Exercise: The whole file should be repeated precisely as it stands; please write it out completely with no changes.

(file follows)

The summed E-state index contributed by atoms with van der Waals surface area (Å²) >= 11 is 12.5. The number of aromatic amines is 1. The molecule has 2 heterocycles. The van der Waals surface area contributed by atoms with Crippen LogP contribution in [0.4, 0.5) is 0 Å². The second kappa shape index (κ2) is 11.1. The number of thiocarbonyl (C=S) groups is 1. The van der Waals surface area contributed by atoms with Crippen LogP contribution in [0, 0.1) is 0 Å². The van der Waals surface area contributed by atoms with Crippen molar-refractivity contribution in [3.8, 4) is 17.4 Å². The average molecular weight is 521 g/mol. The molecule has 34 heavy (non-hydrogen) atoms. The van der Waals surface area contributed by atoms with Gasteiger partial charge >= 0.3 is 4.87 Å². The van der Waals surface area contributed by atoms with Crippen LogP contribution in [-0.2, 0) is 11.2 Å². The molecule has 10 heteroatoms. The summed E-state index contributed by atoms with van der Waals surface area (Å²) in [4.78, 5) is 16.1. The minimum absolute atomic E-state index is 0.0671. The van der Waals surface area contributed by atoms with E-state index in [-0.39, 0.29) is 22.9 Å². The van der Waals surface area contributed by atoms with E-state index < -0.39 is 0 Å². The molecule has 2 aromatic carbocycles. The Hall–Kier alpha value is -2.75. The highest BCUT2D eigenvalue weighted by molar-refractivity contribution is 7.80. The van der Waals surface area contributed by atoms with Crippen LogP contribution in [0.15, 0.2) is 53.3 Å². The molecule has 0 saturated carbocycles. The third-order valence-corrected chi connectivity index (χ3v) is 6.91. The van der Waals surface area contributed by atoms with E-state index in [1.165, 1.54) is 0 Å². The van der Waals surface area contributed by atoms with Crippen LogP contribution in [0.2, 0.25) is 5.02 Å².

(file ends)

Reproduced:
The summed E-state index contributed by atoms with van der Waals surface area (Å²) >= 11 is 12.5. The number of aromatic amines is 1. The molecule has 2 heterocycles. The van der Waals surface area contributed by atoms with Crippen LogP contribution in [0.4, 0.5) is 0 Å². The second kappa shape index (κ2) is 11.1. The number of thiocarbonyl (C=S) groups is 1. The van der Waals surface area contributed by atoms with Crippen LogP contribution in [0, 0.1) is 0 Å². The van der Waals surface area contributed by atoms with Crippen molar-refractivity contribution in [3.8, 4) is 17.4 Å². The average molecular weight is 521 g/mol. The molecule has 34 heavy (non-hydrogen) atoms. The van der Waals surface area contributed by atoms with Gasteiger partial charge >= 0.3 is 4.87 Å². The van der Waals surface area contributed by atoms with Crippen LogP contribution in [-0.2, 0) is 11.2 Å². The molecule has 10 heteroatoms. The summed E-state index contributed by atoms with van der Waals surface area (Å²) in [4.78, 5) is 16.1. The minimum absolute atomic E-state index is 0.0671. The van der Waals surface area contributed by atoms with E-state index in [-0.39, 0.29) is 22.9 Å². The van der Waals surface area contributed by atoms with E-state index < -0.39 is 0 Å². The molecule has 2 aromatic carbocycles. The Hall–Kier alpha value is -2.75. The highest BCUT2D eigenvalue weighted by molar-refractivity contribution is 7.80. The van der Waals surface area contributed by atoms with Crippen LogP contribution in [0.15, 0.2) is 53.3 Å². The molecule has 0 saturated carbocycles. The third-order valence-corrected chi connectivity index (χ3v) is 6.91. The van der Waals surface area contributed by atoms with E-state index in [1.165, 1.54) is 0 Å². The van der Waals surface area contributed by atoms with Crippen LogP contribution in [0.2, 0.25) is 5.02 Å².